PET/CT radiomics predicts outcomes in women with cervical cancer

Representative example of tumor segmentation of radiomics regions of interest (ROI) on axial, coronal, and sagittal PET/CT imaging.
Representative example of tumor segmentation of radiomics regions of interest (ROI) on axial, coronal, and sagittal PET/CT imaging.
Image courtesy of BMC Cancer

A radiomics nomogram based on F-18 FDG-PET/CT imaging could help clinicians assess long-term outcomes in women undergoing treatment for locally advanced cervical cancer, according to a study published January 30 in BMC Cancer.

The nomogram was tested in women who had undergone radiochemotherapy and effectively predicted 3-year and five-year progression-free survival outcomes, noted co-corresponding author Ruozheng Wang, PhD, of Xinjiang Medical University in Urumuqi, China.

“The nomogram incorporating radiomics and clinical features could be a useful clinical tool for the early and accurate assessment of long-term prognosis in patients,” the group wrote.

Cervical cancer is the fourth most frequent cause of cancer-related morbidity and mortality in women worldwide, especially in developing countries, the authors noted.

While conventional medical imaging approaches provide information related to the tumor structure and facilitate diagnoses in these patients, radiomics – an approach based on extracting quantitative data from images to generate imaging biomarkers – could help determine whether patients are responding to treatment, they added.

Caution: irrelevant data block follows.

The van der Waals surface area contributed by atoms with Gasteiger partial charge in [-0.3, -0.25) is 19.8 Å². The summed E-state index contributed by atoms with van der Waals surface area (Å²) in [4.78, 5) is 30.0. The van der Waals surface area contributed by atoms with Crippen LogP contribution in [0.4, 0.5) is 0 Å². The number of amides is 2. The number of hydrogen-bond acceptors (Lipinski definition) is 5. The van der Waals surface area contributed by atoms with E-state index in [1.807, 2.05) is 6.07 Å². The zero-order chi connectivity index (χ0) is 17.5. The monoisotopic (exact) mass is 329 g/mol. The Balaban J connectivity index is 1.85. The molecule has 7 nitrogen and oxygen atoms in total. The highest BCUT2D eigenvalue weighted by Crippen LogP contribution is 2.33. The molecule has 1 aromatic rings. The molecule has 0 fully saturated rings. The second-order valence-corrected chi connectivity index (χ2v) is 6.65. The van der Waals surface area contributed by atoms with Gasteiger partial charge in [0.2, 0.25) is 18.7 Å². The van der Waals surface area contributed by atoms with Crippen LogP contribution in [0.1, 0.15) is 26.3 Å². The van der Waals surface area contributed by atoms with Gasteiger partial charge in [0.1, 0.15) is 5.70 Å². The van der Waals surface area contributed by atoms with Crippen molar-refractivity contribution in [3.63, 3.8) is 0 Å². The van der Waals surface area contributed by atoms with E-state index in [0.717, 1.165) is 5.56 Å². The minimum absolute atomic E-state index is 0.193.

To that end, the group analyzed data from 167 patients with locally advanced cervical cancer (LACC) who underwent pretreatment F-18 FDG PET/CT and radiochemotherapy at two local cancer centers. They extracted radiomics features from this data based on their clinical effectiveness in predicting 3- and 5-year progression-free survival.

In a separate cohort of 117 patients, in total, one clinical, one PET radiomics, and three CT radiomics features were significantly associated with progression-free survival, according to the findings. Next, in a cohort of 50 patients, the researchers found that a model that combined these features was better at predicting progression-free survival than any of the parameters alone.

Finally, in a cohort of 23 patients from another hospital, the nomogram predicted 3-year progression-free survival (PFS) in patients with LACC with an area under the operating curve (AUC) of 76% and 5-year PFS with an AUC of 68%, according to the findings.

“We successfully developed a combined risk stratification model that incorporated clinical, PET radiomic, and CT radiomic features for individual prediction of 3- and 5-year PFS probability in patients with LACC who received definitive concurrent radiochemotherapy,” the group wrote.

Ultimately, the study is of clinical value, as is provides a visually quantitative nomogram to aid clinicians in their routine practice, the authors wrote. Yet they noted limitations, namely that a longer follow-up is needed to further established the value of the nomogram.

“Future prospective studies including more clinical parameters and several clinical endpoints need to be performed to further validate and enhance the predictive performance,” the group concluded.

The full article can be found here.

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